Decision of the CJEU
The CJEU held in its judgments that freedom of the press and freedom of information should not be taken into account beyond the codified exceptions and limitations. In its decisions, the CJEU states that a balancing of interests would jeopardise the harmonisation effect of Directive 2001/29/EC and the objective of legal certainty which it is pursuing. The exceptions and limitations should also be implemented consistently by the Member States. If an “unwritten” exception were allowed in the sense of freedom of press and freedom of information, this could no longer be guaranteed. There is therefore no room for a judicial balancing of interests apart from the balancing carried out by the legislature.
Comment and outlook
The CJEU does not seem to see that this opens the door to the abuse of copyright as a method of censorship. It is indeed the case that the Court decided in both proceedings that the codified exceptions and limitations are to be interpreted in accordance with the fundamental right of freedom of information. However, these exceptions and limitations reach their limits too quickly to adequately reflect their importance in cases of abuse. For example, leaked information, in which the public may have a particularly high interest, cannot, from the outset, fall under the quotation exception in copyright law due to the lack of prior first publication. If the content is not published in connection with “reporting on current events”, the use will not be covered by the reporting of current events exception either and can therefore be prevented by copyright. In particular, the disclosure of “suppressed” information can be of crucial importance for the political decision-making process of the public, especially during election campaigns.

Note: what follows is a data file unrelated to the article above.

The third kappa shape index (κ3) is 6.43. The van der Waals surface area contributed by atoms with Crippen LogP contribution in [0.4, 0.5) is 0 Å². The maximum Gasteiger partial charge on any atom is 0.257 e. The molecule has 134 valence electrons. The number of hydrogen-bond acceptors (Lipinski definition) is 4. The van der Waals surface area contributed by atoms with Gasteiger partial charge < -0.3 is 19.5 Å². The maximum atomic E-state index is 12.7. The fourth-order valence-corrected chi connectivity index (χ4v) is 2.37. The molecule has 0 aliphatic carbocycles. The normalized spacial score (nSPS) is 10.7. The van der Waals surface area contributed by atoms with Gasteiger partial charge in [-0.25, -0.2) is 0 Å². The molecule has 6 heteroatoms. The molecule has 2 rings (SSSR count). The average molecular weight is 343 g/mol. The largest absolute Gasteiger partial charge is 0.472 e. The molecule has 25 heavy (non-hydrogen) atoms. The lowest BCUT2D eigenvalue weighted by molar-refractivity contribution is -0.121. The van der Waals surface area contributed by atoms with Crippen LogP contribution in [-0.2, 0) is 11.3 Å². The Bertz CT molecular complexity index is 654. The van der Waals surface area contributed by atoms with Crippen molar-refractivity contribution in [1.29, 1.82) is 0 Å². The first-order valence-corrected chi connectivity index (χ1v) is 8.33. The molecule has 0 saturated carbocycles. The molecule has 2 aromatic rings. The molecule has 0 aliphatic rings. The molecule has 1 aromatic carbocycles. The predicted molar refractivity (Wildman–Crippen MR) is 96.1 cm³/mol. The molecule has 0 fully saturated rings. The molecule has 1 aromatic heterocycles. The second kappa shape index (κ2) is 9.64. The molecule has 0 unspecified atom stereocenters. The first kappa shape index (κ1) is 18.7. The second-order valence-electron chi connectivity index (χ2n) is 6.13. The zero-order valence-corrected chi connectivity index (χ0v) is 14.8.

There is also another aspect that should not be overlooked: the copyright restrictions are optional, but exhaustively listed in Article 5 of the InfoSoc Directive. It is therefore quite possible that a Member State will not have implemented exceptions and limitations relevant to protecting freedom of information. Does the CJEU not see a problem with the fact that in such countries the fundamental rights of freedom of press and freedom of information are not taken into account at all in cases of abuse? In cases where the author deliberately abuses his exclusive right to suppress information, his copyright must in any case be weighed against conflicting rights of communication, taking into account the specific circumstances of the individual case. In such cases of abuse, freedom of information ought to be given priority due to its fundamental significance for a free democratic state. Consideration of the interests of the author also supports this result, as his exclusive economic rights are obviously not affected at all in such cases of abuse. Just think of the two underlying proceedings: neither the Federal Republic of Germany nor the politician will have had an economic interest in the exploitation of their works.
These recent rulings of the CJEU open the door to the use of copyright as a “censorship right” – a tendency which no parties would wish for in times when intellectual property rights are increasingly under observation. But the final word on this matter has not yet been spoken. As mentioned above, although the exceptions and limitations are optional under the InfoSoc Directive, they are exhaustively listed in Article 5. Copyright law, however, is only partially harmonised. Consequently, even following the CJEU decisions, the national courts still have the opportunity to take into account in their rulings the fundamental rights of freedom of the press and freedom of information, beyond the codified exceptions and limitations. If, however, the German courts should find themselves prevented from doing so by the CJEU decisions, the effectiveness of Germany’s fundamental rights is up for discussion. That would be a situation that would call for the Federal Constitutional Court of Germany: the court would have to decide whether the national courts still have to respect the primacy of Union law if this infringes fundamental national rights.